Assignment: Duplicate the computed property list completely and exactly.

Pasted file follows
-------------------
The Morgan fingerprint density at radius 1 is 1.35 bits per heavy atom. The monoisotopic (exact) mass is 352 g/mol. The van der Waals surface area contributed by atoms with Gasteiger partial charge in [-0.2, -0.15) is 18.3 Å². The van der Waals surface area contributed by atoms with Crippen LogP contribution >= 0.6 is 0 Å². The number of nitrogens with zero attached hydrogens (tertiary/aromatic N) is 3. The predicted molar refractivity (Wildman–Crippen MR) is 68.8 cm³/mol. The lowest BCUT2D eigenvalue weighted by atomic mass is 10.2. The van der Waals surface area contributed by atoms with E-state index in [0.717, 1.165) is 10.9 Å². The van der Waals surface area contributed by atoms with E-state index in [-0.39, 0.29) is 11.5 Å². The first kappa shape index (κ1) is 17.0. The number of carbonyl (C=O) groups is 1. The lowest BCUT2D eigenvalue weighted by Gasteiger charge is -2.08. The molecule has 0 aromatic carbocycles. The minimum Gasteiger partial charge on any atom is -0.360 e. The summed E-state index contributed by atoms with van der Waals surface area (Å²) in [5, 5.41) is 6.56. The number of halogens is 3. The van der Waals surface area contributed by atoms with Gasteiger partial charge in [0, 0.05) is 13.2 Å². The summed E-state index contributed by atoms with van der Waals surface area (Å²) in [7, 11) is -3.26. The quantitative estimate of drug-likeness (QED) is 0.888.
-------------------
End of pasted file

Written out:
The Morgan fingerprint density at radius 1 is 1.35 bits per heavy atom. The monoisotopic (exact) mass is 352 g/mol. The van der Waals surface area contributed by atoms with Gasteiger partial charge in [-0.2, -0.15) is 18.3 Å². The van der Waals surface area contributed by atoms with Crippen LogP contribution >= 0.6 is 0 Å². The number of nitrogens with zero attached hydrogens (tertiary/aromatic N) is 3. The predicted molar refractivity (Wildman–Crippen MR) is 68.8 cm³/mol. The lowest BCUT2D eigenvalue weighted by atomic mass is 10.2. The van der Waals surface area contributed by atoms with E-state index in [0.717, 1.165) is 10.9 Å². The van der Waals surface area contributed by atoms with E-state index in [-0.39, 0.29) is 11.5 Å². The first kappa shape index (κ1) is 17.0. The number of carbonyl (C=O) groups is 1. The lowest BCUT2D eigenvalue weighted by Gasteiger charge is -2.08. The molecule has 0 aromatic carbocycles. The minimum Gasteiger partial charge on any atom is -0.360 e. The summed E-state index contributed by atoms with van der Waals surface area (Å²) in [5, 5.41) is 6.56. The number of halogens is 3. The van der Waals surface area contributed by atoms with Gasteiger partial charge in [0, 0.05) is 13.2 Å². The summed E-state index contributed by atoms with van der Waals surface area (Å²) in [7, 11) is -3.26. The quantitative estimate of drug-likeness (QED) is 0.888.